Introduction — July 1, 2018
The following Washington Examiner article is a prime example of modern disinformation masquerading as journalism. Why, it ask, is Russia threatening U.S. forces in Syria?
Well, the answer is clear but the Washington Examiner omits to mention a couple of critical facts in this regard.
First and foremost: Russian and Iranian forces are in Syria at the express invitation of Syrian President Assad. U.S. forces are not. In fact Assad has asked the U.S. forces to leave but they have yet to comply:
“The Americans should leave, somehow they’re going to leave. “They came to Iraq with no legal basis, and look what happened to them. They have to learn the lesson. Iraq is no exception, and Syria is no exception. People will not accept foreigners in this region anymore,” Assad said in a recent interview.
ISIS has been all but defeated in Syria so a U.S. military presence in the country is neither needed nor wanted. President Trump had in fact ordered U.S. forces to prepare to withdraw from Syria in April.
However, instead of following through on this the U.S. has backtracked and now appears to be consolidating its position, by building new bases (see here.)
In effect, the U.S. military has seized parts of Syria and installed its forces on the territory seized. As such this constitutes an act of war but instead of highlighting this the article below describes Trump decision to remain in Syria as “courageous”.
Meaning that what follows is not journalism but propaganda for Washington’s warmongers. And note how it describes those forces opposed to a U.S. military presence in the country as “a mix of axis forces”. Readers will recall that only a few years ago those countries supporting terror were described as the “Axis of Evil“. While in WWII Japan, Germany and Italy were described as the “Axis of Powers“.
In other words the term “axis” is being used to describe any opposition to Western power, justified of not. Ed.
Why Vladimir Putin is again threatening US forces — in Syria
Tom Hardy — Washington Examiner June 27, 2018
Russia and its allies in Syria — Bashar Assad’s regime, Iran, and Iranian proxies — are escalating their threat to U.S. military forces within the Middle Eastern nation.
Coupled with their ongoing breach of a cease-fire zone in southern Syria, the axis powers are seeking to push the U.S. out of eastern and northern Syria.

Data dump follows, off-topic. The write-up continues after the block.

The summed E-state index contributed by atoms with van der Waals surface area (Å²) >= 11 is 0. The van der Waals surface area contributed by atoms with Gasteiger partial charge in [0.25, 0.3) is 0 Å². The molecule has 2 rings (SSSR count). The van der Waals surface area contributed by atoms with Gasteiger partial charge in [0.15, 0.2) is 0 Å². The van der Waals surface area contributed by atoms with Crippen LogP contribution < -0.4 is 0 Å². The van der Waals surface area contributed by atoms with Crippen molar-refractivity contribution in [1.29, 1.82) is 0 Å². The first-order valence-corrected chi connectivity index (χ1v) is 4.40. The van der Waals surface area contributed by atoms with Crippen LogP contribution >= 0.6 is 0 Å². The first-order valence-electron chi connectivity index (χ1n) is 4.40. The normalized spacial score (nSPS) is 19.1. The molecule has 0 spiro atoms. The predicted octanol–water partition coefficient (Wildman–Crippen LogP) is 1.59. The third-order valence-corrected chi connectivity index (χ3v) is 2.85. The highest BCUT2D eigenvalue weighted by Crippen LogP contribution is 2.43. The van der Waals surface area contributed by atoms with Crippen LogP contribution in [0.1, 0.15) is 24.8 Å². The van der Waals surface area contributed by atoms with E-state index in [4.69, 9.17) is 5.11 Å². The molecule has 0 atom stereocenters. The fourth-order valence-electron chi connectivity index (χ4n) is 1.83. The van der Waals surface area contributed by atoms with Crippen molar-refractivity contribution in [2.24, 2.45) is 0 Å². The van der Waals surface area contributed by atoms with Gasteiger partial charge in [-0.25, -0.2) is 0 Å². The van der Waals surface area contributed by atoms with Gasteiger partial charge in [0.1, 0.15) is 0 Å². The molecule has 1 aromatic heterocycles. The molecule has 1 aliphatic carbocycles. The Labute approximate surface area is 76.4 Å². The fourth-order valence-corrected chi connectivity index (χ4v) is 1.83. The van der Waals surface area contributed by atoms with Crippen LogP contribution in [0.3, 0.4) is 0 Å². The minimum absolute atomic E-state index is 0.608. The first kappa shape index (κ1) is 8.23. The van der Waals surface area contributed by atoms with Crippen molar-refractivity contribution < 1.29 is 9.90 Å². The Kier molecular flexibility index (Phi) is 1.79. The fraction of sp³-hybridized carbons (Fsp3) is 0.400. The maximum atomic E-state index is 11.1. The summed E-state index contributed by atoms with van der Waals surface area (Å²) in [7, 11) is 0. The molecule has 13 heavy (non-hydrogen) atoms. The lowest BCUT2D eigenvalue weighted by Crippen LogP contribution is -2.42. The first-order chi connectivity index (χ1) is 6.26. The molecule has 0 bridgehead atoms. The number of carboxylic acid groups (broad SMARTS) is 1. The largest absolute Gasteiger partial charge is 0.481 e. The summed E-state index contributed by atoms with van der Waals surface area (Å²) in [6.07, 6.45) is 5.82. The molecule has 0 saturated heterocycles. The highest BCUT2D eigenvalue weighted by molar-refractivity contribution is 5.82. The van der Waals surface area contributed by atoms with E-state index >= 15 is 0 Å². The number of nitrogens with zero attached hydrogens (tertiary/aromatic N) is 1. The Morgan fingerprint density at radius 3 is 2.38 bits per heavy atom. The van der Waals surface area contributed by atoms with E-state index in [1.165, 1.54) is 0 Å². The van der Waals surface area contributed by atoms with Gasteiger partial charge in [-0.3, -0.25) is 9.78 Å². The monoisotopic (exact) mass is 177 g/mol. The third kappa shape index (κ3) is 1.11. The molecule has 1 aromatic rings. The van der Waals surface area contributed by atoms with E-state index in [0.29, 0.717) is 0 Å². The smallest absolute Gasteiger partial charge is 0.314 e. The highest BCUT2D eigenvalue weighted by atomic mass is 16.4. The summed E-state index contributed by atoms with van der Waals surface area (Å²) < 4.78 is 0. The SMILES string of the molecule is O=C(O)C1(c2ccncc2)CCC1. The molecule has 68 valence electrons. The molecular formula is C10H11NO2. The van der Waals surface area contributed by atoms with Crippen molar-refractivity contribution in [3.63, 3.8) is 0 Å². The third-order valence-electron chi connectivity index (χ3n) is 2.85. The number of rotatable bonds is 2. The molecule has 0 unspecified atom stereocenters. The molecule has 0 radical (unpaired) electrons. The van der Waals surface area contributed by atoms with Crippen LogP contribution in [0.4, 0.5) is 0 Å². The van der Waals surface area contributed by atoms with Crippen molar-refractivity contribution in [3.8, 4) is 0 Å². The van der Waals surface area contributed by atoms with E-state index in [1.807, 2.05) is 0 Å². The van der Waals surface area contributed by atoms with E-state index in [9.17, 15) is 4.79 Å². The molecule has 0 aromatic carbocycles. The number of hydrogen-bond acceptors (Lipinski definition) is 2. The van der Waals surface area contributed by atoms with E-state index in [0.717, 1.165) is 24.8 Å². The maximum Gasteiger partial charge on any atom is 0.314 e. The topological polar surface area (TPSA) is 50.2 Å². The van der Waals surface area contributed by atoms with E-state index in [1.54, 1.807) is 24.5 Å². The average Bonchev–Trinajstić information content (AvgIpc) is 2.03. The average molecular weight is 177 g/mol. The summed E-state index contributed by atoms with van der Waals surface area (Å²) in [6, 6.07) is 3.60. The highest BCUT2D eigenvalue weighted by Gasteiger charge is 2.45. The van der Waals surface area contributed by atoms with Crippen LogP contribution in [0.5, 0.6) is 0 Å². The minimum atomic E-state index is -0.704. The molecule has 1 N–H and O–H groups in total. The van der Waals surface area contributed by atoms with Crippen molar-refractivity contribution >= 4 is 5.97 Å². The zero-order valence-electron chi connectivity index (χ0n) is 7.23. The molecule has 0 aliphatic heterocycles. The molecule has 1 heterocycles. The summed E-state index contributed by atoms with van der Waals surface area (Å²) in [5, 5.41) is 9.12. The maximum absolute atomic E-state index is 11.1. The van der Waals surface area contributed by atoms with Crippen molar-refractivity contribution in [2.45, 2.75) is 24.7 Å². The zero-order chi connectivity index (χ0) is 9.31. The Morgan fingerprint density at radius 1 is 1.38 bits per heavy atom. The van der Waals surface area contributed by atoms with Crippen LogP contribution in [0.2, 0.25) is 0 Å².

A mix of axis forces has moved against U.S. forces in recent days so as to test U.S. responses. This follows similar incidents over the past twelve months, best emphasized by the Russian military intelligence attack on U.S. forces in February. Tensions had cooled since that incident in light of Vladimir Putin’s caution against losing another 200 or so of his personnel at the sharp end of U.S. air power.
So, why is Vladimir Putin now escalating again? It’s largely due to his dissatisfaction with President Trump’s failure to follow through on his recent pledge to remove U.S. forces from Syria. Put simply, the Russians are infuriated by Trump’s courageous decision under guidance from defense secretary Jim Mattis to retain a U.S. presence. That footprint prevents Putin from consolidating Assad in power and pursuing his broader geostrategic interests in the Middle East.
Putin’s failure to wrap up the Syrian saga also causes his regime unwanted economic pressure by forcing him to maintain a high-intensity military presence on Syrian soil. Russia cannot easily afford that open-ended deployment. But there’s another consideration for the Kremlin here.
Namely, that this situation makes Putin look weak in the eyes of his partner, Iran. Putin had pledged to support Iranian interests in Syria but is now undercutting that pledge in a new deal with the Israelis. Even then, Putin had been able to retain Iran’s favor astride his Israeli deal by offering the Iranians a near-term U.S. withdrawal from Syria. That would have allowed Iran to operate its Tehran-Golan logistics network across the Syria-Iraq border and gradually build up its presence in Syria without regard to the Israeli deal (which wouldn’t have worked, but still).
But now, Iran’s economy is in free fall, and the U.S. isn’t budging.
Still, the U.S. must remain cautious. Putin is highly likely to attack U.S. forces with a semi-deniable force such as that employed in February, a Syrian militia with Russian targeting support, or in an attack joined to a faux-claim of mistaken identity. Trump or Mattis should make clear that if U.S. forces are targeted, those targeting them will be destroyed and those responsible for ordering the attack will be held accountable.